CHATHAM — For Monomoy Regional Middle School science teacher Nancy Gifford, learning isn’t just something she inspires. It’s a way of life.
“I apply for every program for science teachers that sounds interesting and fun, and jump in with both feet. I am hoping my students will learn from this and not be afraid to take risks and try new things,” she said. “I attend interesting programs every summer. Last summer, I learned about energy in Galveston and space science in Colorado. This summer, I will travel to Nebraska to learn about GMOs and soil science.”
That insatiable curiosity is one reason Gifford was named a 2019 WGBH Educator Ambassador. Together with 15 other select teachers, Gifford will work with the Boston public television station to develop and improve educational programming. She’s been collaborating with WGBH for almost a decade now.
“When I began teaching science full-time, I searched for high-quality, current, scientifically accurate videos to use in my class to help students understand difficult concepts or correct misconceptions,” she said. She stumbled upon the website which is now called PBSLearningMedia, which provides helpful video clips and materials for teachers, without charge. She recognized many of the video clips as coming from series produced in Boston.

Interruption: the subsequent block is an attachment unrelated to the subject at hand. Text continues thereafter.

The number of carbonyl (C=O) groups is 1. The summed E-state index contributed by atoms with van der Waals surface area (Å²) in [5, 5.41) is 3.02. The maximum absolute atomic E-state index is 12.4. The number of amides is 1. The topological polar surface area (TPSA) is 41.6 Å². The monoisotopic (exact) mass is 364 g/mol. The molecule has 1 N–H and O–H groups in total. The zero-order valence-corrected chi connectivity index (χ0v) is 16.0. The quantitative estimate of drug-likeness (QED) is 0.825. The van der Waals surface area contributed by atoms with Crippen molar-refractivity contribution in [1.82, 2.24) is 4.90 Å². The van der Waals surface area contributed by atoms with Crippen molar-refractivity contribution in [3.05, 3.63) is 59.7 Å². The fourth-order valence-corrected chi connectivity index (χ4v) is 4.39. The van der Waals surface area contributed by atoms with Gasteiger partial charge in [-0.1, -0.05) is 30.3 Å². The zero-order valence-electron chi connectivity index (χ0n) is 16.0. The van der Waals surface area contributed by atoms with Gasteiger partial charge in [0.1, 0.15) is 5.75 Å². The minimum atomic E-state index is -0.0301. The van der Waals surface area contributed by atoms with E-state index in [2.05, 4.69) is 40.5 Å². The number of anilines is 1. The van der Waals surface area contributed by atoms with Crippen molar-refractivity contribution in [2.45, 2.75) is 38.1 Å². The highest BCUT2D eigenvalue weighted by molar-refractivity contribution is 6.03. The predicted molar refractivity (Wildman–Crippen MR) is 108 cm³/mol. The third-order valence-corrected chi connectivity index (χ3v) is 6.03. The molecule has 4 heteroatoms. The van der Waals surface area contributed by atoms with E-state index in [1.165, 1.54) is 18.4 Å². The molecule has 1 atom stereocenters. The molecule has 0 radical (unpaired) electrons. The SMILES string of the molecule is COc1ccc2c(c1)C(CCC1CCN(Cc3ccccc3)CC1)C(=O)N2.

“WGBH happens to be the STEM leader for PBS. They create lessons and resources for classroom use using clips from programs like NOVA, The American Experience and popular shows for kids like Peep in the Big, Wide World,” she said. “During the time I have been working with WGBH, I have had the opportunity to review and pilot lessons for them.” Gifford also regularly presents with station officials at state and national conferences.
The partnership has given Gifford a better understanding of how to use media in the classroom, she said.
“Students today need to be able to seek out reputable sources and analyze what they are seeing,” she said. Her work with WGBH also connected her with the Bringing the Universe to America's Classrooms project, a partnership with NASA and the National Oceanic and Atmospheric Administration that teaches earth science. “The way we teach science has changed over the years. Students are expected to conduct investigations, model phenomena, make connections, and communicate their findings,” Gifford said. “The media resources on PBSLearningMedia provide another way to teach those skills using real-world data from NASA and NOAA.”
WGBH started the Educator Ambassador program in 2018 to foster a dialogue with teachers in the state. The WGBH Education department and Ambassadors work together to develop and share educational resources for students from pre-kindergarten through high school.
Gifford, who teaches seventh grade science and middle school robotics, was named Massachusetts Science Educator of the Year for 2018; she holds a master’s degree in early childhood education and other certifications, and was the 2016 PBS Digital Innovator for Massachusetts.
“I never thought that I would be able to say that I wrote lesson plans for a NASA mission or trained with NASA scientists, but here I am,” Gifford said. “I have met an incredible network of teachers from around the world and learned so much from all of them.”
While it’s meaningful to be honored by her peers, “I am most pleased when a student yells out, ‘Oh! Now I get it!’ in class,” she said.